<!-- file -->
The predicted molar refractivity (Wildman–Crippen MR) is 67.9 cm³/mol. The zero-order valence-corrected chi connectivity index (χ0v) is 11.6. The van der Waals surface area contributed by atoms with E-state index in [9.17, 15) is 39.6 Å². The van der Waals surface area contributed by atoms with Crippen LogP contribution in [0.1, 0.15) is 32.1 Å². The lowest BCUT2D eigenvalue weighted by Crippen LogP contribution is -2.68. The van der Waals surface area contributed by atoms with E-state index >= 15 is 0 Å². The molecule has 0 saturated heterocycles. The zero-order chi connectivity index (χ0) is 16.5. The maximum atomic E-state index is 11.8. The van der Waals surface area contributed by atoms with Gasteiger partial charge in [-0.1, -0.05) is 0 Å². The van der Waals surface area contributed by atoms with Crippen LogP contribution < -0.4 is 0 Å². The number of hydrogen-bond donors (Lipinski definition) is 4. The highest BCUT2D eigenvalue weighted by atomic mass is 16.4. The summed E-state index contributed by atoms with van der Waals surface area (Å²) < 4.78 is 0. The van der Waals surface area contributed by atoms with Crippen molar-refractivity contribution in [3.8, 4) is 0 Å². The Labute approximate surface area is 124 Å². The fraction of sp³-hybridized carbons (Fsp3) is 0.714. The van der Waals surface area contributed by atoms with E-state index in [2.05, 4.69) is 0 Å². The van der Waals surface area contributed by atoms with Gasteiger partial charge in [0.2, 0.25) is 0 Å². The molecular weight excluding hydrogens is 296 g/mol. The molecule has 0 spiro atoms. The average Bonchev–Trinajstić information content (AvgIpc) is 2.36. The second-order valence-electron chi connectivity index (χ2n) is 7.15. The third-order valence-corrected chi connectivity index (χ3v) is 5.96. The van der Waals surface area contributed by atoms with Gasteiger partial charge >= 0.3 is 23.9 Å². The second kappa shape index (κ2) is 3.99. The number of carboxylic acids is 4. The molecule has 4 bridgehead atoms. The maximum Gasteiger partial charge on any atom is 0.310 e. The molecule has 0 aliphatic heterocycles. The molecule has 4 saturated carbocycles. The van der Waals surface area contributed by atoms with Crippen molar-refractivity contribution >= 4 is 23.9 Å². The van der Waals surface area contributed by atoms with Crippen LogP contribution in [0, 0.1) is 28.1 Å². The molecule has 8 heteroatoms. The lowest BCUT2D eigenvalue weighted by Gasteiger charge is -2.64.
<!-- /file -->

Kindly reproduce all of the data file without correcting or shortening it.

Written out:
The predicted molar refractivity (Wildman–Crippen MR) is 67.9 cm³/mol. The zero-order valence-corrected chi connectivity index (χ0v) is 11.6. The van der Waals surface area contributed by atoms with E-state index in [9.17, 15) is 39.6 Å². The van der Waals surface area contributed by atoms with Crippen LogP contribution in [0.1, 0.15) is 32.1 Å². The lowest BCUT2D eigenvalue weighted by Crippen LogP contribution is -2.68. The van der Waals surface area contributed by atoms with E-state index >= 15 is 0 Å². The molecule has 0 saturated heterocycles. The zero-order chi connectivity index (χ0) is 16.5. The maximum atomic E-state index is 11.8. The van der Waals surface area contributed by atoms with Gasteiger partial charge in [-0.1, -0.05) is 0 Å². The van der Waals surface area contributed by atoms with Crippen LogP contribution < -0.4 is 0 Å². The number of hydrogen-bond donors (Lipinski definition) is 4. The highest BCUT2D eigenvalue weighted by atomic mass is 16.4. The summed E-state index contributed by atoms with van der Waals surface area (Å²) < 4.78 is 0. The van der Waals surface area contributed by atoms with Crippen molar-refractivity contribution in [3.8, 4) is 0 Å². The Labute approximate surface area is 124 Å². The fraction of sp³-hybridized carbons (Fsp3) is 0.714. The van der Waals surface area contributed by atoms with E-state index in [2.05, 4.69) is 0 Å². The van der Waals surface area contributed by atoms with Gasteiger partial charge in [0.2, 0.25) is 0 Å². The molecular weight excluding hydrogens is 296 g/mol. The molecule has 0 spiro atoms. The average Bonchev–Trinajstić information content (AvgIpc) is 2.36. The second-order valence-electron chi connectivity index (χ2n) is 7.15. The third-order valence-corrected chi connectivity index (χ3v) is 5.96. The van der Waals surface area contributed by atoms with Gasteiger partial charge >= 0.3 is 23.9 Å². The second kappa shape index (κ2) is 3.99. The number of carboxylic acids is 4. The molecule has 4 bridgehead atoms. The maximum Gasteiger partial charge on any atom is 0.310 e. The molecule has 0 aliphatic heterocycles. The molecule has 4 saturated carbocycles. The van der Waals surface area contributed by atoms with Crippen molar-refractivity contribution >= 4 is 23.9 Å². The van der Waals surface area contributed by atoms with Crippen LogP contribution in [0, 0.1) is 28.1 Å². The molecule has 8 heteroatoms. The lowest BCUT2D eigenvalue weighted by Gasteiger charge is -2.64.